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How Competing in Beauty Pageants Helped Me Navigate My Asian Identity


I was 6 years old when I had my first glimpse of the world of pageantry. My parents let me stay up a little after bedtime to watch the Miss Universe 2006 pageant on TV.

I was glued to the screen, in awe of all the beautiful women who grace the international stage with such aplomb. They carried with them an innate sense of confidence that radiated with every step.

But above all, I saw a Filipina who looked like me. She had the same flowing black hair, deep-set brown eyes, and tanned skin. Her name was Lia Andrea Ramos, Miss Universe Philippines 2006. She later became a female empowerment and charity manager for the Miss Universe Philippines organization.

Growing up in the mid-2000s, there was a lack of Asian representation in mainstream media and what little representation we played on harmful stereotypes and excluded South and Southeast Asian voices.

Even though I grew up in a diverse city like Toronto, I didn’t see myself as beautiful because I couldn’t find myself on a magazine cover, TV show, or commercial.

Watching Miss Universe changed my idea of ​​beauty. Little did I know that those extra two hours after bedtime would change my young wife’s trajectory.

I entered my first national pageant in 2019, competing for the title of Miss Galaxy Canada.

When you dive into the world of pageantry, all aspects of your identity and character are exposed. As a result, my “Asianism” became a part of me that I learned to fully embrace. I grew to love my unique features such as my golden, tanned skin and wide, rounded nose.

“I was 6 years old when I had my first glimpse of the world of pageantry”, writes the author.

Photo courtesy of Ann Marie Elpa

While preparing for my pageant, I met other contestants and girls from the Canadian pageantry scene who were also of Filipino descent. We had conversations about navigating our identity, breaking beauty standards within the Asian community, and how pageantry helped us explore parts of ourselves we never knew existed. .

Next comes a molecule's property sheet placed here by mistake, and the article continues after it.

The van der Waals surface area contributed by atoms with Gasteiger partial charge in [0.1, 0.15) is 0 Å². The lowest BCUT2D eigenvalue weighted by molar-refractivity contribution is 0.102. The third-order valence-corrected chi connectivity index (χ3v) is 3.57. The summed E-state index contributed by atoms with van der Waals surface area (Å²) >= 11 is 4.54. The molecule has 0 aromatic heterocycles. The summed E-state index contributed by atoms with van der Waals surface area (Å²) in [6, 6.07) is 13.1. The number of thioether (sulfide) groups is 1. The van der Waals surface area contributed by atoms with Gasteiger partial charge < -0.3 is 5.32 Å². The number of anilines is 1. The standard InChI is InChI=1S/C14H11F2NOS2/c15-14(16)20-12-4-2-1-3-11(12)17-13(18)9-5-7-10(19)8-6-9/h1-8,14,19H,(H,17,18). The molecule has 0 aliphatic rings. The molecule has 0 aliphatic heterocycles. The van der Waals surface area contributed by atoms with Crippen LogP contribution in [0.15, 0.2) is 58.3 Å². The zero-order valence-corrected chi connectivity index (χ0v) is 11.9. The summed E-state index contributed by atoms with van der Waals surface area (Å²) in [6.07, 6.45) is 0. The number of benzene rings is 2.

The pageantry is an outlet for our voices to be heard and to make room in a world that perceives us as silent and small.

In a time of turmoil and uncertainty, when Asian women are being harassed, assaulted and killed, pageants give us a platform to speak out against racially motivated attacks and challenge racial bias.

Having these important conversations with other beauty queens and learning about Toronto’s Asian community taught me that being born a Filipina is an honor. I am proud to be part of a rich culture that has remained resilient in the face of colonialism and violence, emerging victorious and establishing itself in various industries, including pageantry.

For a country like the Philippines, pageantry has been a way to establish our presence on the world stage and express pride in our rich cultural heritage. We currently have four Miss Universe crowns.

Although I didn’t enter my first contest, I came away with a ton of fun memories, increased confidence levels, and an active group chat filled with friends I made over my weekend. . A close friend of mine ended up winning the contest and doing amazing things with her title, volunteering with the Starkey Hearing Foundation.

Months later, I signed up to compete for the Miss Canada United World title and am currently training for the pageant in June.

I continued to use my title to advocate for mental health, using my personal experiences dealing with mental illness to break the stigma in the Asian community. I then wrote an op-ed for CBC, co-hosted a podcast on navigating Asian identity, and volunteered with amazing organizations like the BeaYOUtiful Foundation, which offers workshops on self-esteem and confidence for 8 year old girls. -14 across Canada, and the International Bipolar Foundation, blogging and sharing resources.

How Competing in Beauty Pageants Helped Me Navigate My Asian Identity
“I am proud to be part of a rich culture that has remained resilient in the face of colonialism and violence, emerging victorious and establishing itself in various industries, including pageantry,” the author says.

Photo courtesy of Ann Marie Elpa

For critics who say pageantry is demeaning to women, I would say those who enter pageants want to make changes and be heard. We are bold, confident and passionate about advancing the role of women in society. At the same time, we need these critiques in our historical reenactment systems to deconstruct and challenge ideas of beauty and gender.

I share my story as a testament to the impact Asian representation has on young women and girls. Just as I was once a 6 year old who fell in love with pageantry, I hope to spark the same hope and inspiration in the eyes of another little girl.

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